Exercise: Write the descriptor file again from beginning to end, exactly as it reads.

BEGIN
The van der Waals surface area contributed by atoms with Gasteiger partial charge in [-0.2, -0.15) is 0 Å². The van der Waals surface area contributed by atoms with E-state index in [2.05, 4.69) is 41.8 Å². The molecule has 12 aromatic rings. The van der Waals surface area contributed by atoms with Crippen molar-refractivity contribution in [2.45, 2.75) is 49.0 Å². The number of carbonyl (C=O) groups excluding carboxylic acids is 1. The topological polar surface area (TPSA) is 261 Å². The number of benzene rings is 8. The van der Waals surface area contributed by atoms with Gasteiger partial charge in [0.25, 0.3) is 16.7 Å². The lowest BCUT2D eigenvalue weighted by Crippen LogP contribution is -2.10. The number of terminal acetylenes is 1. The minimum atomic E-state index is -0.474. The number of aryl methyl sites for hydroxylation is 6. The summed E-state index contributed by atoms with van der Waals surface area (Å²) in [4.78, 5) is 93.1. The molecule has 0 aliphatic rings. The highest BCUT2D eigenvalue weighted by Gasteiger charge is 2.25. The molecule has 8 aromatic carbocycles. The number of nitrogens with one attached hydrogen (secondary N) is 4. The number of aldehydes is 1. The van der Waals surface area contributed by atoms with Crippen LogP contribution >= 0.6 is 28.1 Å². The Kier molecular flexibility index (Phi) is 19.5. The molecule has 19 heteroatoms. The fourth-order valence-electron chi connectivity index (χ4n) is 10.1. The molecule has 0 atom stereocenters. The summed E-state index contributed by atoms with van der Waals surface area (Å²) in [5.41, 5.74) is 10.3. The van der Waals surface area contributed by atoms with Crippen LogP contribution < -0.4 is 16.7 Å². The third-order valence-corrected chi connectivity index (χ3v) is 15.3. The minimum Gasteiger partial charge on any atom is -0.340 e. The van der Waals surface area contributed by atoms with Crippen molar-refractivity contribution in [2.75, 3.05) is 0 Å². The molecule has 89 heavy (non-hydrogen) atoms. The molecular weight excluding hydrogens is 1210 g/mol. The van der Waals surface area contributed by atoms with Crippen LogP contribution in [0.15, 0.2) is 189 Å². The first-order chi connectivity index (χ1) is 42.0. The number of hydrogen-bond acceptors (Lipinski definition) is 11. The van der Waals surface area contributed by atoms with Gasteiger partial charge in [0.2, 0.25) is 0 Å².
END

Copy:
The van der Waals surface area contributed by atoms with Gasteiger partial charge in [-0.2, -0.15) is 0 Å². The van der Waals surface area contributed by atoms with E-state index in [2.05, 4.69) is 41.8 Å². The molecule has 12 aromatic rings. The van der Waals surface area contributed by atoms with Crippen molar-refractivity contribution in [2.45, 2.75) is 49.0 Å². The number of carbonyl (C=O) groups excluding carboxylic acids is 1. The topological polar surface area (TPSA) is 261 Å². The number of benzene rings is 8. The van der Waals surface area contributed by atoms with Gasteiger partial charge in [0.25, 0.3) is 16.7 Å². The lowest BCUT2D eigenvalue weighted by Crippen LogP contribution is -2.10. The number of terminal acetylenes is 1. The minimum atomic E-state index is -0.474. The number of aryl methyl sites for hydroxylation is 6. The summed E-state index contributed by atoms with van der Waals surface area (Å²) in [4.78, 5) is 93.1. The molecule has 0 aliphatic rings. The highest BCUT2D eigenvalue weighted by Gasteiger charge is 2.25. The molecule has 8 aromatic carbocycles. The number of nitrogens with one attached hydrogen (secondary N) is 4. The number of aldehydes is 1. The van der Waals surface area contributed by atoms with Crippen LogP contribution >= 0.6 is 28.1 Å². The Kier molecular flexibility index (Phi) is 19.5. The molecule has 19 heteroatoms. The fourth-order valence-electron chi connectivity index (χ4n) is 10.1. The molecule has 0 atom stereocenters. The summed E-state index contributed by atoms with van der Waals surface area (Å²) in [5.41, 5.74) is 10.3. The van der Waals surface area contributed by atoms with Crippen LogP contribution < -0.4 is 16.7 Å². The third-order valence-corrected chi connectivity index (χ3v) is 15.3. The minimum Gasteiger partial charge on any atom is -0.340 e. The van der Waals surface area contributed by atoms with Crippen molar-refractivity contribution in [2.75, 3.05) is 0 Å². The molecule has 89 heavy (non-hydrogen) atoms. The molecular weight excluding hydrogens is 1210 g/mol. The van der Waals surface area contributed by atoms with Crippen LogP contribution in [0.15, 0.2) is 189 Å². The first-order chi connectivity index (χ1) is 42.0. The number of hydrogen-bond acceptors (Lipinski definition) is 11. The van der Waals surface area contributed by atoms with Gasteiger partial charge in [0.2, 0.25) is 0 Å².